Kernel Repositories

Currently, not all kernels are available in the official Ubuntu repositories. The balance may be found in select PPA's.

First attempt to locate the desired kernel in the official Ubuntu repositories by using your choice of package management (i.e. Synaptic or apt-get). Warning - the -rt kernel release can lag behind mainstream, check to the kernel version number! As of this writing, Lucid release, the kernel is 2.6.32 but the -rt kernel available in the Ubuntu repositories is 2.6.31.

Next it is recommended you search in the following selective and discriminating PPAs:

It is not recommended to use kernels from unknown or untested PPA's! You do not know what configuration were used or how it was built and an unstable (or unbootable) system could be the result. Use only trusted PPA's

Please note that Alessio Igor Bogani has been the Ubuntu Studio kernel maintainer for several releases and has the support of the Ubuntu Studio team.

Kernel Confusion

Some confusion persists about the purposes of -lowlatency and -realtime kernels.

The goal of -realtime and -rt (hard real-time) kernels is to achieve the lowest possible latency at every cost. In technical slang hard realtime systems should always meet their deadlines. Thus developers should use the most advanced programming techniques (sleeping spinlocks, PI Mutex, Full preemption, IRQ Threads and others) and sacrifice things like reliability, power-saving and throughput. Almost all parts of kernel should be analysed to guarantee that right behaviour always occurs.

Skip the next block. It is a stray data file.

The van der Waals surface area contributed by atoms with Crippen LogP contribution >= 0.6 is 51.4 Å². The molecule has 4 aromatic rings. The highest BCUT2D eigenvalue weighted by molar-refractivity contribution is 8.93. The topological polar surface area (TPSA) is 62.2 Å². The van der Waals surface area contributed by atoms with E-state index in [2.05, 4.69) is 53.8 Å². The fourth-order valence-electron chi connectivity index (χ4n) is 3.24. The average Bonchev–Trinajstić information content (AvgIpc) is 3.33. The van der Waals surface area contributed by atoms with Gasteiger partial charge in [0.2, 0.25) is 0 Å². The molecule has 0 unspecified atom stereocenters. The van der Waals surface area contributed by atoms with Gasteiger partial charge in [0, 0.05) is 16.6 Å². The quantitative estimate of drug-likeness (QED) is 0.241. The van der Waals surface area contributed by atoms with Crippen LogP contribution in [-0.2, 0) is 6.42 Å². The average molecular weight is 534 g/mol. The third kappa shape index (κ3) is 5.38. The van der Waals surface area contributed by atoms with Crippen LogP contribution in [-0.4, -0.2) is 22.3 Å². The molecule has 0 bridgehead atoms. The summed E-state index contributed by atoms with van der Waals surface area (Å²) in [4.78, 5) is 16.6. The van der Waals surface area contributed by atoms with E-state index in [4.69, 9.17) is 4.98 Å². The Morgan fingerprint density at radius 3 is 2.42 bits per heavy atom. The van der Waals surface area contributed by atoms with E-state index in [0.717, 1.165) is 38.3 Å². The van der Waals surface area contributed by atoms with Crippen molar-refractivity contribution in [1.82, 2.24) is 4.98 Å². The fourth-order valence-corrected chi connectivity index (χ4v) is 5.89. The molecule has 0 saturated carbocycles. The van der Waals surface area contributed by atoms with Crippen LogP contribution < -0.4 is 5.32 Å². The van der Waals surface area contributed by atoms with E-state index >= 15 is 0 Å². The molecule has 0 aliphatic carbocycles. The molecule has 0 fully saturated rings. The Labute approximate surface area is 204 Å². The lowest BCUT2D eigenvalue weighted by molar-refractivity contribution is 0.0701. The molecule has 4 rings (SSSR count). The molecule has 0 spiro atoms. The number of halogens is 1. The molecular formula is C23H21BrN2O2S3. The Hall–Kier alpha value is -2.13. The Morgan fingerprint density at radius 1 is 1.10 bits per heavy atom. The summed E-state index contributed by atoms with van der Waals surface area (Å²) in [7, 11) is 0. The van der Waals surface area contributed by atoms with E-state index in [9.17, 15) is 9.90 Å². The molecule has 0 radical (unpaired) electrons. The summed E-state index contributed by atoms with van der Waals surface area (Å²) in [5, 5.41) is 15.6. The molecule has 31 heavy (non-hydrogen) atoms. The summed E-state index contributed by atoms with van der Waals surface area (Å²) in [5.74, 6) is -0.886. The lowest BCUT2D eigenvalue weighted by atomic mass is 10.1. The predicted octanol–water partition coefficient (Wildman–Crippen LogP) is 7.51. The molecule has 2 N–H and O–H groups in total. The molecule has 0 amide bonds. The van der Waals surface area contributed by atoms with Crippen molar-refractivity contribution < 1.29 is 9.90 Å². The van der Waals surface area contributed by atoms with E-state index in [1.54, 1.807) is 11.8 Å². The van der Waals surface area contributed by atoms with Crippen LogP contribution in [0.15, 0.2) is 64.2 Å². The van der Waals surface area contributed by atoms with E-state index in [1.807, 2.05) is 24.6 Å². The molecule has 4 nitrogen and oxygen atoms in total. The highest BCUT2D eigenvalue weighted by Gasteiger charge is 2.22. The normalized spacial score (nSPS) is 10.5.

The goal of -preempt and -lowlatency (soft real-time) kernels is to achieve good realtime characteristics, meanwhile offering welcomed features like rock-solid reliability, good power-saving features and also good throughput. But in this way it can't guarantee lowest latency under all conditions.

FAQ: from Ubuntu Wiki

Q: What is the difference between an -rt kernel and a -realtime kernel?

A: From a technical point of view, -rt and -realtime are the same kernel. They are both based on the PREEMPT_RT patchset, although the version may be different. The main difference is that the -rt kernel should be based on the Ubuntu source tree (and therefore can use the same features, patches, enabled hardware, security fixes and so on) and should offer the same services that the Ubuntu default -generic kernel offers. For example, it should be compatible with closed video drivers (nvidia and fglrx), any external DKMS drivers, and have available backport packages. The goal of an -rt kernel is to obtain a real time variant of the Ubuntu kernel that is aligned with the -generic kernel.

On the other hand, the -realtime kernel is a PREEMPT_RT patched kernel based on the vanilla source tree (not the Ubuntu source). This kernel will be missing Ubuntu specific code, patches or security fixes and it isn't guaranteed to be compatible with any external software (low level utilities, DKMS drivers and so on). It does not use the same Linux kernel version as the -generic kernel, and so these two kernels are not aligned. It is a working, upstream real-time kernel that is being used on Ubuntu. No more no less.